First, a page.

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From: Dejan Jelovic (djelovic_at_[hidden])
Date: 2001-01-22 06:31:54

David Wolfram wrote:

> 2. If you cannot use Visual C++ with these libraries, what are the
> causes of this? For example, does the library require partial
> template specialization support? Do other issues also prevent you
> from using the library with Visual C++?

Almost all libraries work with Visual C++. This compiler is used by
something like 50% of the world's C++ programmers, so all vendors try to
support it as much as they can.

Getting a template-heavy library to work in Visual C++, however, usually
involves cutting out parts of its functionality and making all or most
members public.

> 3. If you are a library developer, what workarounds or design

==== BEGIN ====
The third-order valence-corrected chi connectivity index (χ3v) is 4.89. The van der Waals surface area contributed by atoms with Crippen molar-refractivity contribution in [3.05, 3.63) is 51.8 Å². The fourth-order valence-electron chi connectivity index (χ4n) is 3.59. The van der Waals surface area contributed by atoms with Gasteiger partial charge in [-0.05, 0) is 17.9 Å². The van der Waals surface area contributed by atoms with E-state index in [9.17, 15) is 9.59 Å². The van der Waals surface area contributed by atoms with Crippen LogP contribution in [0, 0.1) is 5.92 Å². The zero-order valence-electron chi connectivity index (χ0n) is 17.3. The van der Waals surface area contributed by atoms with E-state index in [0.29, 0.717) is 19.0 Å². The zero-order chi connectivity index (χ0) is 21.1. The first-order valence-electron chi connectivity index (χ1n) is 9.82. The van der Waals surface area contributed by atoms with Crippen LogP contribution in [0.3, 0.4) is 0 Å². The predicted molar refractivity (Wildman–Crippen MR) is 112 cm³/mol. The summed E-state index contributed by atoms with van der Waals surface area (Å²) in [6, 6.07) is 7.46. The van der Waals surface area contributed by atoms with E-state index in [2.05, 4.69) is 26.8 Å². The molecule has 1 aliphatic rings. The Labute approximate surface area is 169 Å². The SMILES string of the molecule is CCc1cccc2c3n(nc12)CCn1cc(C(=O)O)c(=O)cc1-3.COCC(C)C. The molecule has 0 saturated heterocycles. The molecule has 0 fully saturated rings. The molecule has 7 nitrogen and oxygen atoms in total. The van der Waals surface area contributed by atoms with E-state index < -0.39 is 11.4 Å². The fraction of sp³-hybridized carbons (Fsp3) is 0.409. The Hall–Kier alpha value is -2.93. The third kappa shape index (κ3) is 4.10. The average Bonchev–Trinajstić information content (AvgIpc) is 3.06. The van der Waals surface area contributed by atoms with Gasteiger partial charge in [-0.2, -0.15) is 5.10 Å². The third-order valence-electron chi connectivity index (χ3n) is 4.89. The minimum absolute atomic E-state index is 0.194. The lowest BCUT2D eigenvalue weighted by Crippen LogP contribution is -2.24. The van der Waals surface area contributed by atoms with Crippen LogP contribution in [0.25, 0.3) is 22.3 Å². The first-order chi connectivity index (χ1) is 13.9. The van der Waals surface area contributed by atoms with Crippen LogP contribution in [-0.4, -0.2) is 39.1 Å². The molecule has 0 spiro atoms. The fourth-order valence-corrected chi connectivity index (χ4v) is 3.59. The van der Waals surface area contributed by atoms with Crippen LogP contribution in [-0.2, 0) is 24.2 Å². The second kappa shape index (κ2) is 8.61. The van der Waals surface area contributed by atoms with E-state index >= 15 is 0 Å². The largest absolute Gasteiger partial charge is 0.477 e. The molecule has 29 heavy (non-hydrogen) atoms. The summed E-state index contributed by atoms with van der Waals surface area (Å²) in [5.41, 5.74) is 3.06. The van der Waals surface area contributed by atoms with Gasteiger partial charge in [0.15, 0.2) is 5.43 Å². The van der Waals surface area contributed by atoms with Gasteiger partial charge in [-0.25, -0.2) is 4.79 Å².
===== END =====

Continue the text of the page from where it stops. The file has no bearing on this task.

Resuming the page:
> constraints were required for compatibility with Visual C++? What
> were the most significant ones?

VC++ 6/SP4 can't compile member templates and template friends. It either
produces an INTERNAL COMPILER ERROR or silently produces bad code.

> Did the workarounds or constraints have performance impacts?

No. The results of workarounds are:

1. Significantly reduced functionality.
2. Public data members.

> I hope to hear from you, and shall summarize the replies if they are
> numerous.

Let me use this opportunity to make a suggestion to the VC++ team:

Why don't you replace Dinkumware's STL with STLport? I'm sure Boris would be
willing to license STL to you guys on very favorable terms, and this would
take care of whole lot of headaches.

Two reasons why this would be a good move:
1. Dinkumware still has a number of bugs.
2. STLport has a debug mode in which it checks if one is using invalidated
iterators, incompatible iterators, etc. This is extremely useful.

Dejan (

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